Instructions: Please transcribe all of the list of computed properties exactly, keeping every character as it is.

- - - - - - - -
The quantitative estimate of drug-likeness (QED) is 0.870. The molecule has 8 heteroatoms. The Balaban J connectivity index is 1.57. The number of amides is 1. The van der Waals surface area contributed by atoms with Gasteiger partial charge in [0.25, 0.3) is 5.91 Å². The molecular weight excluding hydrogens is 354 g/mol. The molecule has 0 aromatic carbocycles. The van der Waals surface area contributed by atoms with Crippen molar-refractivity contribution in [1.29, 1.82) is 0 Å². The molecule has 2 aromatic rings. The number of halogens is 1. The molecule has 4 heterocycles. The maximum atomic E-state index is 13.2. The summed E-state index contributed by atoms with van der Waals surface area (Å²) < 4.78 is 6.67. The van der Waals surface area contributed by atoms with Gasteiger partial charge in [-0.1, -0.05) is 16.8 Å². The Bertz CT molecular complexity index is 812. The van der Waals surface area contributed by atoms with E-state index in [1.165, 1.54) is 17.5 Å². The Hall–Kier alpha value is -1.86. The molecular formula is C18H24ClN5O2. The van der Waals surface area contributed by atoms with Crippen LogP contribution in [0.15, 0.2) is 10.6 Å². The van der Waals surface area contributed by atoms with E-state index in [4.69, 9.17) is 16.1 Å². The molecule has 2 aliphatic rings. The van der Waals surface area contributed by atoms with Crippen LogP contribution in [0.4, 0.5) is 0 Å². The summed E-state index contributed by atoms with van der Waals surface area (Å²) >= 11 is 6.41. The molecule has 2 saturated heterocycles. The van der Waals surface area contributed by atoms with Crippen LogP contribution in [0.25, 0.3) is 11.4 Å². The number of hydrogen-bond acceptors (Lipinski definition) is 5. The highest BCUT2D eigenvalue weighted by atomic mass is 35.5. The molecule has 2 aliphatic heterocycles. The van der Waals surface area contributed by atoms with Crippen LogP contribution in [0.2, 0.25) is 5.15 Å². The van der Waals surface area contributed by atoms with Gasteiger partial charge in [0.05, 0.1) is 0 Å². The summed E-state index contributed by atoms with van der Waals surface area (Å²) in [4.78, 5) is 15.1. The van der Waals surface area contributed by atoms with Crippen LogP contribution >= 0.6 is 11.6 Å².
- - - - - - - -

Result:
The quantitative estimate of drug-likeness (QED) is 0.870. The molecule has 8 heteroatoms. The Balaban J connectivity index is 1.57. The number of amides is 1. The van der Waals surface area contributed by atoms with Gasteiger partial charge in [0.25, 0.3) is 5.91 Å². The molecular weight excluding hydrogens is 354 g/mol. The molecule has 0 aromatic carbocycles. The van der Waals surface area contributed by atoms with Crippen molar-refractivity contribution in [1.29, 1.82) is 0 Å². The molecule has 2 aromatic rings. The number of halogens is 1. The molecule has 4 heterocycles. The maximum atomic E-state index is 13.2. The summed E-state index contributed by atoms with van der Waals surface area (Å²) < 4.78 is 6.67. The van der Waals surface area contributed by atoms with Gasteiger partial charge in [-0.1, -0.05) is 16.8 Å². The Bertz CT molecular complexity index is 812. The van der Waals surface area contributed by atoms with E-state index in [1.165, 1.54) is 17.5 Å². The Hall–Kier alpha value is -1.86. The molecular formula is C18H24ClN5O2. The van der Waals surface area contributed by atoms with Crippen LogP contribution in [0.15, 0.2) is 10.6 Å². The van der Waals surface area contributed by atoms with E-state index in [4.69, 9.17) is 16.1 Å². The molecule has 2 aliphatic rings. The van der Waals surface area contributed by atoms with Crippen LogP contribution in [0.4, 0.5) is 0 Å². The summed E-state index contributed by atoms with van der Waals surface area (Å²) >= 11 is 6.41. The molecule has 2 saturated heterocycles. The van der Waals surface area contributed by atoms with Crippen LogP contribution in [0.25, 0.3) is 11.4 Å². The number of hydrogen-bond acceptors (Lipinski definition) is 5. The highest BCUT2D eigenvalue weighted by atomic mass is 35.5. The molecule has 2 aliphatic heterocycles. The van der Waals surface area contributed by atoms with Crippen LogP contribution in [0.2, 0.25) is 5.15 Å². The van der Waals surface area contributed by atoms with Gasteiger partial charge in [0.05, 0.1) is 0 Å². The summed E-state index contributed by atoms with van der Waals surface area (Å²) in [4.78, 5) is 15.1. The van der Waals surface area contributed by atoms with Crippen LogP contribution >= 0.6 is 11.6 Å².